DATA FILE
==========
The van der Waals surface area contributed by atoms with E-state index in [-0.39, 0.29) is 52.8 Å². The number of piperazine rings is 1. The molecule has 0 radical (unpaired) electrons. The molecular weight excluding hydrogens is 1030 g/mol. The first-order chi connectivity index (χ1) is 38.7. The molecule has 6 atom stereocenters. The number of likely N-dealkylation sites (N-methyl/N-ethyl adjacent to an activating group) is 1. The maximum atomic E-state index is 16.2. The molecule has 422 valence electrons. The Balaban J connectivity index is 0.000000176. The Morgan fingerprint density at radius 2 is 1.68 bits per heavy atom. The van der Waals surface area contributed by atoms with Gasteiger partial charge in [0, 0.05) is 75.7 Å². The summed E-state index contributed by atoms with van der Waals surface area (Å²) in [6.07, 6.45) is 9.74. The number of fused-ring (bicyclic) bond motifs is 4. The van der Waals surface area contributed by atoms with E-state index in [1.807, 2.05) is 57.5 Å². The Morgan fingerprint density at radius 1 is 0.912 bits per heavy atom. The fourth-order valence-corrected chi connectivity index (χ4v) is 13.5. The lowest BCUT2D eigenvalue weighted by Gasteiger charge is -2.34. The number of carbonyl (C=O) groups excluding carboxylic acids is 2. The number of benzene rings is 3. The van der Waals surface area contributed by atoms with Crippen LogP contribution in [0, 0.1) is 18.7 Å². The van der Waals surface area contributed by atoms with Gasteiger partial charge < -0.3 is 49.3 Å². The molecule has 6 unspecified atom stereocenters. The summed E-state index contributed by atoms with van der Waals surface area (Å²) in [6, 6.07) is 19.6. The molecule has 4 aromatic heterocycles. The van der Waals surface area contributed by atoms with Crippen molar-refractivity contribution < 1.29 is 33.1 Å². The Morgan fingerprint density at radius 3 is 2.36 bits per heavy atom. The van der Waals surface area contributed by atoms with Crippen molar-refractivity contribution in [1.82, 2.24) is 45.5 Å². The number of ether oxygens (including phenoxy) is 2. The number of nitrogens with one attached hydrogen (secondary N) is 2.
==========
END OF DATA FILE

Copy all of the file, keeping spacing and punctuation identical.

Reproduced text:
The van der Waals surface area contributed by atoms with E-state index in [-0.39, 0.29) is 52.8 Å². The number of piperazine rings is 1. The molecule has 0 radical (unpaired) electrons. The molecular weight excluding hydrogens is 1030 g/mol. The first-order chi connectivity index (χ1) is 38.7. The molecule has 6 atom stereocenters. The number of likely N-dealkylation sites (N-methyl/N-ethyl adjacent to an activating group) is 1. The maximum atomic E-state index is 16.2. The molecule has 422 valence electrons. The Balaban J connectivity index is 0.000000176. The Morgan fingerprint density at radius 2 is 1.68 bits per heavy atom. The van der Waals surface area contributed by atoms with Gasteiger partial charge in [0, 0.05) is 75.7 Å². The summed E-state index contributed by atoms with van der Waals surface area (Å²) in [6.07, 6.45) is 9.74. The number of fused-ring (bicyclic) bond motifs is 4. The van der Waals surface area contributed by atoms with E-state index in [1.807, 2.05) is 57.5 Å². The Morgan fingerprint density at radius 1 is 0.912 bits per heavy atom. The fourth-order valence-corrected chi connectivity index (χ4v) is 13.5. The lowest BCUT2D eigenvalue weighted by Gasteiger charge is -2.34. The number of carbonyl (C=O) groups excluding carboxylic acids is 2. The number of benzene rings is 3. The van der Waals surface area contributed by atoms with Crippen LogP contribution in [0, 0.1) is 18.7 Å². The van der Waals surface area contributed by atoms with Gasteiger partial charge < -0.3 is 49.3 Å². The molecule has 6 unspecified atom stereocenters. The summed E-state index contributed by atoms with van der Waals surface area (Å²) in [6, 6.07) is 19.6. The molecule has 4 aromatic heterocycles. The van der Waals surface area contributed by atoms with Crippen molar-refractivity contribution < 1.29 is 33.1 Å². The Morgan fingerprint density at radius 3 is 2.36 bits per heavy atom. The van der Waals surface area contributed by atoms with Crippen molar-refractivity contribution in [1.82, 2.24) is 45.5 Å². The number of ether oxygens (including phenoxy) is 2. The number of nitrogens with one attached hydrogen (secondary N) is 2.